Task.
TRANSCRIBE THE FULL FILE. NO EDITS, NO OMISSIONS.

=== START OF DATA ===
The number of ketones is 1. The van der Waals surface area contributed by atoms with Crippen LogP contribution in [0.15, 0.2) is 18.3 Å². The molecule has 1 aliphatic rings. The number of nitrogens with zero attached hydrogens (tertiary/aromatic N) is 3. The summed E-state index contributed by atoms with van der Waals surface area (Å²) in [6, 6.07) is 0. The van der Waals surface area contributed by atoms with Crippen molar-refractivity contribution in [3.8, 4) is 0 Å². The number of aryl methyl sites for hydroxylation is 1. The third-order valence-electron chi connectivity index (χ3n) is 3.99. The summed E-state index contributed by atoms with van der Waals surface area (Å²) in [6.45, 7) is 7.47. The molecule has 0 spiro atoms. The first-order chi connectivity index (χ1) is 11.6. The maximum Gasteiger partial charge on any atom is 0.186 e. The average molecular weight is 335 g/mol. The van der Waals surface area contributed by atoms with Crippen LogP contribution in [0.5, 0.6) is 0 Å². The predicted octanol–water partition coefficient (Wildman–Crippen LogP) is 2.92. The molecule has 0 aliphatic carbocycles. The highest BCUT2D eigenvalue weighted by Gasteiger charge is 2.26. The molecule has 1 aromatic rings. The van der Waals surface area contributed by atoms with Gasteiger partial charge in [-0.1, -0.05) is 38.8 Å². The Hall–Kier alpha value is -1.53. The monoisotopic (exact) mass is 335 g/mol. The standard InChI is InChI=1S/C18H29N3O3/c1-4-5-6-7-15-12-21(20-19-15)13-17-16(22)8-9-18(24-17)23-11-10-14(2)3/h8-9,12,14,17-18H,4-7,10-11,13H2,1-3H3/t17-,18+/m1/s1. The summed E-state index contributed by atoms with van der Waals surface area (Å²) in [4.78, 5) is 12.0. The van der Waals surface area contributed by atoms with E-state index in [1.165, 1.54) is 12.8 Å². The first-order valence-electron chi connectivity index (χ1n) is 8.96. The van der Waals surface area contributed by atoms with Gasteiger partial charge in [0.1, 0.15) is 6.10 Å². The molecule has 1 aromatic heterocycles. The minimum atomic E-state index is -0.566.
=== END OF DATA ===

The number of ketones is 1. The van der Waals surface area contributed by atoms with Crippen LogP contribution in [0.15, 0.2) is 18.3 Å². The molecule has 1 aliphatic rings. The number of nitrogens with zero attached hydrogens (tertiary/aromatic N) is 3. The summed E-state index contributed by atoms with van der Waals surface area (Å²) in [6, 6.07) is 0. The van der Waals surface area contributed by atoms with Crippen molar-refractivity contribution in [3.8, 4) is 0 Å². The number of aryl methyl sites for hydroxylation is 1. The third-order valence-electron chi connectivity index (χ3n) is 3.99. The summed E-state index contributed by atoms with van der Waals surface area (Å²) in [6.45, 7) is 7.47. The molecule has 0 spiro atoms. The first-order chi connectivity index (χ1) is 11.6. The maximum Gasteiger partial charge on any atom is 0.186 e. The average molecular weight is 335 g/mol. The van der Waals surface area contributed by atoms with Crippen LogP contribution in [0.5, 0.6) is 0 Å². The predicted octanol–water partition coefficient (Wildman–Crippen LogP) is 2.92. The molecule has 0 aliphatic carbocycles. The highest BCUT2D eigenvalue weighted by Gasteiger charge is 2.26. The molecule has 1 aromatic rings. The van der Waals surface area contributed by atoms with Gasteiger partial charge in [-0.1, -0.05) is 38.8 Å². The Hall–Kier alpha value is -1.53. The monoisotopic (exact) mass is 335 g/mol. The standard InChI is InChI=1S/C18H29N3O3/c1-4-5-6-7-15-12-21(20-19-15)13-17-16(22)8-9-18(24-17)23-11-10-14(2)3/h8-9,12,14,17-18H,4-7,10-11,13H2,1-3H3/t17-,18+/m1/s1. The summed E-state index contributed by atoms with van der Waals surface area (Å²) in [4.78, 5) is 12.0. The van der Waals surface area contributed by atoms with E-state index in [1.165, 1.54) is 12.8 Å². The first-order valence-electron chi connectivity index (χ1n) is 8.96. The van der Waals surface area contributed by atoms with Gasteiger partial charge in [0.1, 0.15) is 6.10 Å². The molecule has 1 aromatic heterocycles. The minimum atomic E-state index is -0.566.